By Tara Haelle
TUESDAY, June 2, 2015 (HealthDay News) — More than eight in 10 U.S.
teenagers turn to the Internet for health information, and just under a third have changed their health behaviors based on what they found online, according to a new survey.
Teens following online advice sampled healthier foods, tried exercising when depressed and reduced how much soda they drank, the survey found.
But the Internet still ranked fourth, behind parents, school health classes and health care professionals, in terms of where teens get their information, the study authors from Northwestern University in Evanston, Ill., noted.
One expert said this points to the benefits of online information. “There is so much hype that the Internet is pulling families and relationships apart. Actually, teenagers are going to the Internet to cultivate healthier and safer lifestyles,” said Dr. Jodi Gold, assistant professor of psychiatry at Weill Medical College of Cornell University in New York City.
The study found 55 percent of teens get a lot of health information from their parents, followed by 32 percent from health classes, 29 percent from doctors and nurses and 25 percent online.
“This study reinforces the importance of being involved in your teenager’s life,” said Gold, who was not part of the research. “While teenagers go to the Internet for health information, they still get most of their health information from their parents.”
The survey included information from nearly 1,200 U.S. teens. They were between the ages of 13 and 18 in late 2014 and early 2015 when the survey was done. The online survey asked teens how they seek out, receive and assess health information. The survey team was led by Ellen Wartella, a professor of psychology and human development and social policy at Northwestern.
The findings were presented at a Northwestern policy conference in Washington, D.C., on June 2.
A quarter of the teens said they got “a lot” of health information online, and just over a third said they got “some.” Overall, 84 percent have sought health information online at least once, and 58 percent of them usually start by looking up a topic on Google. Half of those using search engines said they clicked on the first result, which they regarded as the “best” site for their question.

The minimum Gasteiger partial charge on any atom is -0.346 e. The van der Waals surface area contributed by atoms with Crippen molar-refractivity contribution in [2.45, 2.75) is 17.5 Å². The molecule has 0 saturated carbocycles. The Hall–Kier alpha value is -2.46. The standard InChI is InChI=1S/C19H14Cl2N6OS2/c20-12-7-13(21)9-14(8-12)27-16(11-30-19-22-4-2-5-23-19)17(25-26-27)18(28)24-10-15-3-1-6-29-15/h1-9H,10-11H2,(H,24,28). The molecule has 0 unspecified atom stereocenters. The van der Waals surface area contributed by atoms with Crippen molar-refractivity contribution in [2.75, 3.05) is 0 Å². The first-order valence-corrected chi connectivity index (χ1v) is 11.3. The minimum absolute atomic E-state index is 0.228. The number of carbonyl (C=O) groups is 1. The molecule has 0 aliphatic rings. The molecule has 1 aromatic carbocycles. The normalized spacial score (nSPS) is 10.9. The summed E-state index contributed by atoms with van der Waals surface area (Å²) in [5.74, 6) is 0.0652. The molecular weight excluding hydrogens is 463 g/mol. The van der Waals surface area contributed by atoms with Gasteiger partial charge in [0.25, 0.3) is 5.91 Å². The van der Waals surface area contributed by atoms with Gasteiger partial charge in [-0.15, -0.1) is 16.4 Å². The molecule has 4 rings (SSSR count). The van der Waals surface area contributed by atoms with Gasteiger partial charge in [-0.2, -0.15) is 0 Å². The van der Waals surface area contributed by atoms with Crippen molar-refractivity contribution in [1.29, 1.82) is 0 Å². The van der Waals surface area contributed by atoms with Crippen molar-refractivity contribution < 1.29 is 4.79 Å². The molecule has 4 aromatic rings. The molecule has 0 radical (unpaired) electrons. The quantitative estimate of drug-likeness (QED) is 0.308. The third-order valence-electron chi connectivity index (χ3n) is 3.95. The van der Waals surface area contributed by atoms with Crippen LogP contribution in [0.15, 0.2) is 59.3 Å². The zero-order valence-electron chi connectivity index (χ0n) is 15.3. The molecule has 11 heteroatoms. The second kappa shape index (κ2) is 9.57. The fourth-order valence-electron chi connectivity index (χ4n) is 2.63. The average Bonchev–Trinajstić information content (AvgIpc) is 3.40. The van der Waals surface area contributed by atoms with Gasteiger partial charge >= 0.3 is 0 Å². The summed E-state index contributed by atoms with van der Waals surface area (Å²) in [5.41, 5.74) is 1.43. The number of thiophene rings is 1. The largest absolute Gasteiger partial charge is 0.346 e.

One expert warns of the downside of consulting the Internet.
“Careful discussion with teens about seeking information online is critical since teens may act on the information they receive and may end up harming rather than helping themselves,” said Dr. Danelle Fisher, vice chair of pediatrics at Providence Saint John’s Health Center in Santa Monica, Calif.
“The Internet is a wealth of information, but not all of this information is accurate. Teens and adults should always analyze critically the source of information when trying to look up something online and use reputable sources if possible,” said Fisher, who was also not part of the study.
The survey found that teens are at least somewhat savvy in their searches: Only 14 percent trust “.com” sites compared to the 37 percent who trust “.edu” sites. Just 10 percent get a lot of health information from social networking sites such as Twitter or Facebook. More than two-thirds of the teens were concerned about health privacy or data mining, according to the survey.
Teens should be wary if a site is designed to generate income, Gold suggested. “Parents need to teach their children and teenagers how to be critical consumers of online health information,” she said.
School assignments topped the list of reasons teens sought health information online. But 45 percent looked for info to take better care of themselves. Other reasons included checking symptoms for a health problems or getting information for family or friends.
Fitness and exercise led the topics teens looked up online, with 42 percent looking up information on that topic and 36 percent looking up information on diet and nutrition. Other popular topics included stress and anxiety, sexually transmitted diseases, puberty, sleep, depression or other mental health issues.
Another expert believes teens are at a vulnerable time in their lives. “At an age when body image becomes important, it may not be a surprise to find teens looking for health information that may help with fitness and nutrition,” said Dr. Carlo Reyes, a pediatrician and assistant medical director of the emergency department at Los Robles Hospital in Thousand Oaks, Calif. “This does create a significant opportunity for preventative care.”
Teens do encounter negative health information, such as drinking games, how to be anorexic or bulimic, how to get tobacco or nicotine products and how to get or make illegal drugs, but most do not see this information often.
“This study should reassure parents that their teenagers are using the Internet to learn how to be healthier, but parents need to have offline conversations about sex, sexuality, body image, sexual health, beauty and Photoshop,” Gold said. “Their teenagers are actually listening.”
For tips on assessing the reliability of online heath information, visit HealthIT.gov.
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